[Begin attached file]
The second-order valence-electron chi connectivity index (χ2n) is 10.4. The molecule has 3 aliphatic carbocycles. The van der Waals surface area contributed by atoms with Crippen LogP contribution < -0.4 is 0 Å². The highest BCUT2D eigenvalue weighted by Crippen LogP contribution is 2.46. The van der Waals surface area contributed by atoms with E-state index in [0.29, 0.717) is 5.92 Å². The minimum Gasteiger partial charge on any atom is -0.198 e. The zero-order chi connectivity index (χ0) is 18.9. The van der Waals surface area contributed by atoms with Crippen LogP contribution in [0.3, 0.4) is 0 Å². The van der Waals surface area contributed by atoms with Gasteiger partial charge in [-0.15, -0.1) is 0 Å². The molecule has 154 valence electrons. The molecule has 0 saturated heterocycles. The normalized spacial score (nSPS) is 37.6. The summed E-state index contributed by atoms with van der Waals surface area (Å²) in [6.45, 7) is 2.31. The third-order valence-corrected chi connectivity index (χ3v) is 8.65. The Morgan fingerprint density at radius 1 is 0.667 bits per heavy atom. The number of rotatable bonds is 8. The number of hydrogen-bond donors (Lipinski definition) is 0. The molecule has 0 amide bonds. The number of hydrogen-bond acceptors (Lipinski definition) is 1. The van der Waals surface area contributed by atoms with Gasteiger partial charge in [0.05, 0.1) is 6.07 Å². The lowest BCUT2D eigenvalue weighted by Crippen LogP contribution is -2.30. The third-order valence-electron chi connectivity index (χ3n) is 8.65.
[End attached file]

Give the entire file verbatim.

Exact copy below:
The second-order valence-electron chi connectivity index (χ2n) is 10.4. The molecule has 3 aliphatic carbocycles. The van der Waals surface area contributed by atoms with Crippen LogP contribution < -0.4 is 0 Å². The highest BCUT2D eigenvalue weighted by Crippen LogP contribution is 2.46. The van der Waals surface area contributed by atoms with E-state index in [0.29, 0.717) is 5.92 Å². The minimum Gasteiger partial charge on any atom is -0.198 e. The zero-order chi connectivity index (χ0) is 18.9. The van der Waals surface area contributed by atoms with Crippen LogP contribution in [0.3, 0.4) is 0 Å². The van der Waals surface area contributed by atoms with Gasteiger partial charge in [-0.15, -0.1) is 0 Å². The molecule has 154 valence electrons. The molecule has 0 saturated heterocycles. The normalized spacial score (nSPS) is 37.6. The summed E-state index contributed by atoms with van der Waals surface area (Å²) in [6.45, 7) is 2.31. The third-order valence-corrected chi connectivity index (χ3v) is 8.65. The Morgan fingerprint density at radius 1 is 0.667 bits per heavy atom. The number of rotatable bonds is 8. The number of hydrogen-bond donors (Lipinski definition) is 0. The molecule has 0 amide bonds. The number of hydrogen-bond acceptors (Lipinski definition) is 1. The van der Waals surface area contributed by atoms with Gasteiger partial charge in [0.05, 0.1) is 6.07 Å². The lowest BCUT2D eigenvalue weighted by Crippen LogP contribution is -2.30. The third-order valence-electron chi connectivity index (χ3n) is 8.65.